What I did know, after years of learning from my International Studies major about what it means to be a global citizen, is that I had to do something. I will always remember from Professor Erik Owens' Ethics, Religion, and International Politics class that to be a global citizen, to help, means to do so within your capacity or your means. You do not need to donate millions of dollars to end world hunger. Ask yourself: What you can do in that moment, just to help? Unfortunately, one thing my IS degree didn’t give me was the ability to find the vaccine for Covid-19. I decided to leave that to the STEM majors. But, after a lot of reflecting, and with an unnamed blog site, I thought about the woman I wanted to be. That same night, "All My Love, Gib" -- the love letter to your most confident self -- was born. Like I said, I couldn’t end a global pandemic, but I could do what I do best and write to provide comfort for myself and other 20-somethings who are currently feeling all of the same uncertainty that I was.
AMLG became a space for a community of women in their 20’s to think about the life that they dream of having, tips to find the confidence that they need to believe in their own self-value and capabilities, and to read about other young women who are on this journey too. A year later, I can now confidently say that I am a writer, a humanitarian and activist, the founder and CEO of an ever-expanding multimedia lifestyle platform (AMLG), managing contributing writers, editors, and digital creatives for the brand, and host of "Uncurated" Podcast, sharing the lived experiences of female trailblazers and their personal journeys to confidence and success, but mostly I'm a 22-year-old girl who one year ago today was just as lost and confused about her purpose as anyone else.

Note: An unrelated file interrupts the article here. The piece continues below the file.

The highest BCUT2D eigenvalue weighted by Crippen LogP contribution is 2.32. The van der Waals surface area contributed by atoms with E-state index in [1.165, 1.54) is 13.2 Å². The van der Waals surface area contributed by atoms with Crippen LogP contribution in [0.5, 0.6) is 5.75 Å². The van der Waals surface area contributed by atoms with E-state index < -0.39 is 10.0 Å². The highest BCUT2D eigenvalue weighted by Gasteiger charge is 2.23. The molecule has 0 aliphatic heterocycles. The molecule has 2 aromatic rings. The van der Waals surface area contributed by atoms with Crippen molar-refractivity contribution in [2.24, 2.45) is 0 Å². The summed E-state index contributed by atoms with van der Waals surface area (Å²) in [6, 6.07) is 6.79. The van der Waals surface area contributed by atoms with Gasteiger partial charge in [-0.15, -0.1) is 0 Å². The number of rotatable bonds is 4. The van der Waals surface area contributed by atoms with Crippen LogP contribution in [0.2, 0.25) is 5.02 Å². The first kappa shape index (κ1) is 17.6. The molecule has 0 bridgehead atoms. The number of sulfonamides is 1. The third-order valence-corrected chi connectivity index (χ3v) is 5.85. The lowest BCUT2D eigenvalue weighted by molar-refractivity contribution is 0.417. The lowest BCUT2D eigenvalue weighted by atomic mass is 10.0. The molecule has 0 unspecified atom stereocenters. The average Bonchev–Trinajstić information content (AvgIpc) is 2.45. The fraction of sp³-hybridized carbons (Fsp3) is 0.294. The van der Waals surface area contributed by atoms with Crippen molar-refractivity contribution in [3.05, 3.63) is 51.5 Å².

I took the summer and fall during the pandemic off to spend time just being a free-from-grown-up-responsibilities young adult -- time that I realized I would never get back. Learning to let go and enjoy life was maybe the first lesson I learned during the pandemic, and it is undoubtedly the best advice I could take advantage of myself or give to anyone else. I took full advantage of being able to live at home to save money and making sure that whatever my next step was, it was something that will continue to challenge me, while still being something that I truly enjoyed. I do hope to one day go back to strategic political communications, working for senators or maybe even a President one day. It took a long time for me to figure it out, but I feel confident in where I am today -- a little over a month into my career in strategic communications at Edelman, the number one marketing communications firm in the world.
I do not know where I will be in the next 12 months, let alone the next 20 years. But I have never felt so ready to take on the challenges that come my way. A few weeks ago, my hometown best friend asked me if I regret majoring in something that I am not using every single day of my life. She is referring to the fact that I don’t directly work in politics but instead, corporate communications. What she didn’t realize, though, is that I am using the most important parts of my International Studies major every single day since leaving Boston College. Every day I strive to continue being an advocate both on and off of social media for those who cannot speak out for themselves. I strive to be a global citizen, doing what I can within my capacity to recognize hurt throughout the world and mend those wounds for people that I will likely never get to meet. The IS major always meant so much more to me than just politics and diplomacy. It meant the opportunity to see the world for what it is, intentionally seek out my place and my role in it, and act on my responsibility to help others. Lucky for all of us IS majors, these lessons will not go away with a pandemic, a career change, or a promotion.
Gibran Caroline Boyce